I’m not saying you should know the entire balance sheet of the investor’s company, but why not talk to them about a recent deal they may have completed? This shows you prepared thoroughly and weren’t just wrapped up in yourself.
Don’t Get Hung Up Om Equity
It’s something I came across a lot on Dragons’ Den – entrepreneurs not wanting to give away what they deem to be too much equity. But you need to ask yourself a simple question – would you rather own 60 percent of a thriving, commercially successful business, or 100 percent of nothing? Remember investors don’t just bring capital to the table, but also experience and contacts. If you can, consider negotiating the type of deal where you give away a certain amount of equity, to begin with, but are able to buy stakes back every time you hit certain targets.
Pitching to an investor not only includes getting the right pitch material but also the right attitude and body language. From start to finish you need to show why an investor should back you, and in my experience, there are a number of traits that a successful investee should show during the course of their pitch.
Confidence Is Key
Set the tone with a confident opening statement and make eye contact with everybody concerned. Your first few minutes can set the tone for the rest of the pitch so make the right impression. The small details such as your outfit, your handshake and the amount of eye contact you make are actually hugely important. Remember if you don’t seem like you believe in your business proposition, investors certainly won’t. Convey total belief and Passion.
Rehearse Your Pitch And Be Interesting
Every presentation I give involves a lot of planning and preparation. I always find it useful to present in front of my colleagues beforehand, over and over again until I get it right (or until they can’t take it anymore). I find testing it out with an audience beforehand gives you time to implement any feedback they may have, which means you end up with a more polished end product. A presentation needs to be engaging and enjoyable for your audience, that’s the most important thing. Nobody wants to sit and listen to something dull and monotonous. When it comes to communication, I have always felt that the way in which you deliver your message is just as important as what you are actually trying to say.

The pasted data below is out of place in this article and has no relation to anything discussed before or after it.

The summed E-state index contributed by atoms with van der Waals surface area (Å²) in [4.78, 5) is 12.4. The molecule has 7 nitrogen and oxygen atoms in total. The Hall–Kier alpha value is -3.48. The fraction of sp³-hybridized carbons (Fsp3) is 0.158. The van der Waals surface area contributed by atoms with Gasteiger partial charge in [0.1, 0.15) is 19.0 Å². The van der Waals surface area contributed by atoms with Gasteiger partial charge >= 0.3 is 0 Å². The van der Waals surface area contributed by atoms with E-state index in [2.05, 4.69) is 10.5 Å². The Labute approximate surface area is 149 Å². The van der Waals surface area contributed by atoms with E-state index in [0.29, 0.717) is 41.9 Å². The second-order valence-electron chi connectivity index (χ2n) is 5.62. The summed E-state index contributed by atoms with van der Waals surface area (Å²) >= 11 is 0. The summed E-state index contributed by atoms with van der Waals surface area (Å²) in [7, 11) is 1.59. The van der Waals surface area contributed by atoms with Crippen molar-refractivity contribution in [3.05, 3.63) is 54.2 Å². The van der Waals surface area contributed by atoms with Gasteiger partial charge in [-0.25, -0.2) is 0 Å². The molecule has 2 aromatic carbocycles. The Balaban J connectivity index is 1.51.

Be Honest And Show Commitment
Don’t turn your pitch into a mere tool to impress investors. What entrepreneurs forget is that we investors get to see a lot of pitches on a daily basis and can easily differentiate between a pitch which is honest and has passion from a mundane one. Also, commitment is of prime importance to an investor. I don’t believe you can be a part-time entrepreneur and you’re highly unlikely to receive funding if you say you’re only putting three days a week into this. It has to be all or nothing – a business is like your child and you need to be completely dedicated.
What I will always ask entrepreneurs is how much time – and if they’re a startup, money – they’re putting into the idea. The more commitment you show, the more likely you are to get what you are looking for.
Master your pitch with the above checklist and let your business roll out…
About The Author
[The author of this post is James Caan CBE – Serial Entrepreneur, CEO of Hamilton Bradshaw Private Equity, Former Dragon, founder of the James Caan Foundation & Former Chairman of Startup loans.]